# Plurality

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## Plurality

The opinion of an appellate court in which more justices join than in any concurring opinion.

The excess of votes cast for one candidate over those votes cast for any other candidate.

Appellate panels are made up of three or more justices. In some cases the justices disagree over the outcome of the case to such an extent that a majority opinion cannot be achieved. (A majority opinion is one in which the number of justices who join is larger than the number of justices who do not.) To resolve such disagreements and reach a final decision, two or more justices publish opinions called concurring opinions, and the other justices decide which of these concurring opinions they will join. The concurring opinion in which more justices join than any other is called a plurality opinion. Plurality decisions can reflect a disagreement among the justices over a legal issue in a case or can reveal deeper ideological differences among the members of the court.

The term plurality is also used to describe the outcome of an election that involves more than two candidates. The candidate who receives the greatest number of votes is said to have received a plurality of the votes. In contrast, the term majority is used to describe the outcome of an election involving only two candidates; the winner is said to have received a majority of the votes.

A candidate who has a plurality of the votes can also have a majority of the votes, but only if she receives a number of votes greater than that cast for all the other candidates combined. Mathematically, a candidate with a plurality has a majority if she receives more than one-half of the total number of votes cast. If candidate John Doe has a plurality, he has earned more votes than any other candidate, but whether he has a majority depends on how many votes he won.

#### Cross-references

PLURALITY, government. The greater number of votes given at an election; it is distinguished from a majority, (q.v.) which is a plurality of all the votes which might have been given; though in common parlance majority is used in the sense here given to plurality.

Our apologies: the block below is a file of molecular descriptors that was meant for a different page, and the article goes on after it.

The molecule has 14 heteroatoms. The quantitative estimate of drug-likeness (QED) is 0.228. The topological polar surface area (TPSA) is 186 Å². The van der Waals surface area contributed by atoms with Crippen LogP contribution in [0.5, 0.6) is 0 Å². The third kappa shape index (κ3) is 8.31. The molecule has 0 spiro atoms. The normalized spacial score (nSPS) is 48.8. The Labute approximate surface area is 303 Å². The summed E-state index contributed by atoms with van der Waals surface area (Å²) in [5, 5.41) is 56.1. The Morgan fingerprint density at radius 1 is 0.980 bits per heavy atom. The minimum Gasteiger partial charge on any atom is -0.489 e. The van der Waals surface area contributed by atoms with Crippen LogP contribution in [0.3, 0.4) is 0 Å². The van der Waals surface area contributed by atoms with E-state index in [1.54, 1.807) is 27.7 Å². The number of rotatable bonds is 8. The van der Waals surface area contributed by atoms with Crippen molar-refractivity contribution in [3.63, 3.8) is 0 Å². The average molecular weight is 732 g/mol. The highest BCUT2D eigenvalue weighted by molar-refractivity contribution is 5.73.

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"merely a narrower version of the plurality's view").
has very little practical effect on the way that plurality precedent
That this happens even when a candidate gets few votes demonstrates just how vulnerable plurality voting is to the vote-splitting effect.
In fact, with plurality voting, the candidate in the middle--the moderate--sometimes stands the least chance to win when surrounded by candidates on either ideological end.
the plurality. (116) The first line of precedent provides states great
Political plurality? The republic's political system is based on political plurality aimed at a peaceful transition of power through a civil democratic system and free and fair elections.
"Pakistan said minorities are not treated well in India, I think Pakistan should be the last country to lecture us on plurality and inclusive society.
For, in their admittedly sensitive work, whenever any one of them goofs it up, the blame can then go to the entire plurality of them, rather than to any individual sub-editor.
Meanwhile, Republicans are divided on profiling, and a slight plurality deny that growing discrimination has been a problem.
While it raised concerns over media plurality, Ofcom found there was no reason to block the takeover bid on grounds of broadcasting standards.
At the meeting, the shareholders re-elected Joseph L Morea as an independent director in Group I by a plurality of all shares voted; Barry M Portnoy was re-elected as a managing director in Group I by a plurality of all shares voted; approved the adoption of the 2017 Management Incentive Plan; and the appointment of RSM US LLP as the company's independent registered public accounting firm, was ratified.

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